23. ICMP - Internet Control Message Protocol • ICMP is not used by the application programs like TCP and UDP; • ICMP is used by TCP/IP software itself for error report or other information relevant to IP processing; • For example, if you attemp to connect to a host (hostA.domain), your system may get back from a router an ICMP message saying “host unreachable” • Like UDP, ICMP handles messages that fit in a single datagram; • The IPCM encapsulates the message with an IP header and then gives it to the IP protocol to deliver it to the destination; • ICMP is simpler than UDP, it does not have ports in its header, since there is no need to allow the use of its services by several application programs at a time; • ICMP messages are processed by the network software not by the application programs; • Nine types of ICMP messages have been defined: • Destination unreachable • Time exceeded • Parameter problem • Source quench • Redirect • Echo • Echo reply • Timestamp • Timestamp reply

  24. General format of ICMP message Type (8 bits) Code (8 bits) Checksum (16 bits) Type (8 bits): specifies the type of ICMP message Code (8 bits): used to specify parameters of the message that can be encoded in a few bits Checksum (16 bits): checksum of the entire ICMP message Parameters (32 bits): used to specify more lengthy parameters Information (variable): provides additional information related to the message • The ECHO and ECHO REPLY messages provide a mechanism for testing that communication is possible between two entities. A host can send the ICMP ECHO message to see if a remote system’s Internet protocol is up and operational. When a system receives an echo message, it send the same packet back to the source host in an ICMP ECHO REPLY message. The ping command uses this message. • A TIME EXCEEDED message is sent by a gateway if the time-to-live (ttl) value of a datagram expires (becomes zero). This facility is used by the traceroute command. Parameters (32 bits) Information (variable)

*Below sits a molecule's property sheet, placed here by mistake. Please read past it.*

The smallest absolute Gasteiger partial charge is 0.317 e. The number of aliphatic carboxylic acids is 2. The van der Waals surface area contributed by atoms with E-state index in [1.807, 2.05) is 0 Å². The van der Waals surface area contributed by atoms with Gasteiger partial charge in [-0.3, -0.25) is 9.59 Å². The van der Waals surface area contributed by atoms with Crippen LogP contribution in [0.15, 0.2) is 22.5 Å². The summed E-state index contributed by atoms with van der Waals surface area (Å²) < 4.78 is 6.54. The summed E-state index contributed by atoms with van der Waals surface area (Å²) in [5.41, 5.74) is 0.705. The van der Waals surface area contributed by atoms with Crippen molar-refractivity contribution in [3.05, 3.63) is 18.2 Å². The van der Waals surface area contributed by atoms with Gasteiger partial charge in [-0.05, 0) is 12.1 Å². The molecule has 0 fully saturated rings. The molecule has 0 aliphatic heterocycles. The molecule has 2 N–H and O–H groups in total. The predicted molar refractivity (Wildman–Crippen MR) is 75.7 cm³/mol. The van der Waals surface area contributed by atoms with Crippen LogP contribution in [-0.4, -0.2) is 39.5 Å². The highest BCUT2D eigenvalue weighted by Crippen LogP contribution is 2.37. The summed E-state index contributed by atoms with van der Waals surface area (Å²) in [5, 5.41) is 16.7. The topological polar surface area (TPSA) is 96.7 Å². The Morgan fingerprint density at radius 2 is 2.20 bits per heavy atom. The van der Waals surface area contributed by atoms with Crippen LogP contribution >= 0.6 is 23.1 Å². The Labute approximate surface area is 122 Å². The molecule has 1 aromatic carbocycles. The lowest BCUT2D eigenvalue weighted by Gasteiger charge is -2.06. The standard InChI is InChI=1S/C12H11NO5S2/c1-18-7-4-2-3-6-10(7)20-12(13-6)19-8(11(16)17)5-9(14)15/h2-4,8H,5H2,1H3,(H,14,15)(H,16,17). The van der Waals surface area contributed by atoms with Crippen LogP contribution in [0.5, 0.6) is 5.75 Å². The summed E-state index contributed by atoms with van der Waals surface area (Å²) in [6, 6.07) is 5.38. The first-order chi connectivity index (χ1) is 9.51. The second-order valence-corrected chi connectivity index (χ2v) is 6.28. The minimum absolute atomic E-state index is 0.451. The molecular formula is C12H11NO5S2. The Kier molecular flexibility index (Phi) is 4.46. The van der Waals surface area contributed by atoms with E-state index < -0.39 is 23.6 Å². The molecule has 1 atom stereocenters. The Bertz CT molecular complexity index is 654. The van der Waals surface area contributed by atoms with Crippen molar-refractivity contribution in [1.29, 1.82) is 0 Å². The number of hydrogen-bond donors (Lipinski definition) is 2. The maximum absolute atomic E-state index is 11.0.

25. The ping command - Testing basic connectivity ping • it is a simple function, extremely useful for testing the network connection; • it allows the network administrator to determine whether further testing should be directed toward the network (the lower layers) or the application (the upper layers) • if ping shows that packets can travel to the destination system and back, the problem is probably in the upper layers • If packets can’t make the round-trip, lower protocol layers are probably at fault Basic format ping <host> [<packetsize>] [<count>] <host> The host name or IP address of the remote host being testyed. <packetsize> Defines the size in bytes of the test packets. This field is only required if the count field is going to be used. Default packet size is 56 bytes. <count> The number of packets to be sent in the test. Default number is usually 5.